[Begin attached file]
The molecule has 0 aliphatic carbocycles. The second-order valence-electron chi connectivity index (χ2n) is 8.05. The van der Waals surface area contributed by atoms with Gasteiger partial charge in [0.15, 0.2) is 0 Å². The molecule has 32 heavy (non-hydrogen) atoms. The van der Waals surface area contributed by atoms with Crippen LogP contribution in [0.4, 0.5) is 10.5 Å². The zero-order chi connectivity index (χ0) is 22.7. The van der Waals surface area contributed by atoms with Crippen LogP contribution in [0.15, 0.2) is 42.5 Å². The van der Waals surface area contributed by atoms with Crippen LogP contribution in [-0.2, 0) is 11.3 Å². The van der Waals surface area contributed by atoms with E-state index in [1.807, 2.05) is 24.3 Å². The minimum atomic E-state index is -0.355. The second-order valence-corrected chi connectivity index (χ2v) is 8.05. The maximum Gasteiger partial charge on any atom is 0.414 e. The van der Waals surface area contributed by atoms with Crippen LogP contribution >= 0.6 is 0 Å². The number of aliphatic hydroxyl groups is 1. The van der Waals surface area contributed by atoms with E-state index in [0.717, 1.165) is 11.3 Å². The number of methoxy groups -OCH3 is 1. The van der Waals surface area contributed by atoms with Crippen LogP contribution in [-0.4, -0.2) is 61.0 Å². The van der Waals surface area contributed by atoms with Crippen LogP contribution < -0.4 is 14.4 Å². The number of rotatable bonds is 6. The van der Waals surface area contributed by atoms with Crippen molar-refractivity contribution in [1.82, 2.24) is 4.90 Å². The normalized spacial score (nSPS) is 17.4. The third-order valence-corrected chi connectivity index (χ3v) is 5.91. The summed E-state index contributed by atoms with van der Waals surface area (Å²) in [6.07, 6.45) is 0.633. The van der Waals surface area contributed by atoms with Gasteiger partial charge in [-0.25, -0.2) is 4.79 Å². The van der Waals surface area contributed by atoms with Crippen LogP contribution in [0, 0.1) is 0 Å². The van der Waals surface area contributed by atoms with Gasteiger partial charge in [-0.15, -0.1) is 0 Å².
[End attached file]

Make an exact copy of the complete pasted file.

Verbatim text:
The molecule has 0 aliphatic carbocycles. The second-order valence-electron chi connectivity index (χ2n) is 8.05. The van der Waals surface area contributed by atoms with Gasteiger partial charge in [0.15, 0.2) is 0 Å². The molecule has 32 heavy (non-hydrogen) atoms. The van der Waals surface area contributed by atoms with Crippen LogP contribution in [0.4, 0.5) is 10.5 Å². The zero-order chi connectivity index (χ0) is 22.7. The van der Waals surface area contributed by atoms with Crippen LogP contribution in [0.15, 0.2) is 42.5 Å². The van der Waals surface area contributed by atoms with Crippen LogP contribution in [-0.2, 0) is 11.3 Å². The van der Waals surface area contributed by atoms with E-state index in [1.807, 2.05) is 24.3 Å². The minimum atomic E-state index is -0.355. The second-order valence-corrected chi connectivity index (χ2v) is 8.05. The maximum Gasteiger partial charge on any atom is 0.414 e. The van der Waals surface area contributed by atoms with Crippen LogP contribution >= 0.6 is 0 Å². The number of aliphatic hydroxyl groups is 1. The van der Waals surface area contributed by atoms with E-state index in [0.717, 1.165) is 11.3 Å². The number of methoxy groups -OCH3 is 1. The van der Waals surface area contributed by atoms with Crippen LogP contribution in [-0.4, -0.2) is 61.0 Å². The van der Waals surface area contributed by atoms with Crippen LogP contribution < -0.4 is 14.4 Å². The number of rotatable bonds is 6. The van der Waals surface area contributed by atoms with Crippen molar-refractivity contribution in [1.82, 2.24) is 4.90 Å². The normalized spacial score (nSPS) is 17.4. The third-order valence-corrected chi connectivity index (χ3v) is 5.91. The summed E-state index contributed by atoms with van der Waals surface area (Å²) in [6.07, 6.45) is 0.633. The van der Waals surface area contributed by atoms with Gasteiger partial charge in [-0.25, -0.2) is 4.79 Å². The van der Waals surface area contributed by atoms with Crippen LogP contribution in [0, 0.1) is 0 Å². The van der Waals surface area contributed by atoms with Gasteiger partial charge in [-0.15, -0.1) is 0 Å².